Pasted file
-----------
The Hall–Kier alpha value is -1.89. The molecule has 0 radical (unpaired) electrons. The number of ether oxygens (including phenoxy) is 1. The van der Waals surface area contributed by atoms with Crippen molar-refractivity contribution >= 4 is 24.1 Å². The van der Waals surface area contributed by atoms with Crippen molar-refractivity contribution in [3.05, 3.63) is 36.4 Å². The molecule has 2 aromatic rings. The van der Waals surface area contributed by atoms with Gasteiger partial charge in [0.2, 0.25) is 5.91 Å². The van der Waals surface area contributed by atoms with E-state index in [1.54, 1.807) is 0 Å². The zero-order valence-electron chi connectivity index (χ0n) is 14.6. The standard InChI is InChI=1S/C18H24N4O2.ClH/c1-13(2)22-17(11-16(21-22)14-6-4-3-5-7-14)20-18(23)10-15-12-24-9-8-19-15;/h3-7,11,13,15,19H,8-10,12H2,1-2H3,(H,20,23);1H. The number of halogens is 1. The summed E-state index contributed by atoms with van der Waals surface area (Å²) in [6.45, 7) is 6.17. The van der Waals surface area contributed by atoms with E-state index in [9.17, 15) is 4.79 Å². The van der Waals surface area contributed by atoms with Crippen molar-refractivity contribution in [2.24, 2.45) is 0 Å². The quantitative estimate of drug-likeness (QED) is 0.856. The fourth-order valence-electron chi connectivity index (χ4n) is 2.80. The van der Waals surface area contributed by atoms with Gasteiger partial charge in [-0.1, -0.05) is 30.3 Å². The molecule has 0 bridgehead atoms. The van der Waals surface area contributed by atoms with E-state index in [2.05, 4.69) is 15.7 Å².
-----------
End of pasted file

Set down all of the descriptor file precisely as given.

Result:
The Hall–Kier alpha value is -1.89. The molecule has 0 radical (unpaired) electrons. The number of ether oxygens (including phenoxy) is 1. The van der Waals surface area contributed by atoms with Crippen molar-refractivity contribution >= 4 is 24.1 Å². The van der Waals surface area contributed by atoms with Crippen molar-refractivity contribution in [3.05, 3.63) is 36.4 Å². The molecule has 2 aromatic rings. The van der Waals surface area contributed by atoms with Gasteiger partial charge in [0.2, 0.25) is 5.91 Å². The van der Waals surface area contributed by atoms with E-state index in [1.54, 1.807) is 0 Å². The zero-order valence-electron chi connectivity index (χ0n) is 14.6. The standard InChI is InChI=1S/C18H24N4O2.ClH/c1-13(2)22-17(11-16(21-22)14-6-4-3-5-7-14)20-18(23)10-15-12-24-9-8-19-15;/h3-7,11,13,15,19H,8-10,12H2,1-2H3,(H,20,23);1H. The number of halogens is 1. The summed E-state index contributed by atoms with van der Waals surface area (Å²) in [6.45, 7) is 6.17. The van der Waals surface area contributed by atoms with E-state index in [9.17, 15) is 4.79 Å². The van der Waals surface area contributed by atoms with Crippen molar-refractivity contribution in [2.24, 2.45) is 0 Å². The quantitative estimate of drug-likeness (QED) is 0.856. The fourth-order valence-electron chi connectivity index (χ4n) is 2.80. The van der Waals surface area contributed by atoms with Gasteiger partial charge in [-0.1, -0.05) is 30.3 Å². The molecule has 0 bridgehead atoms. The van der Waals surface area contributed by atoms with E-state index in [2.05, 4.69) is 15.7 Å².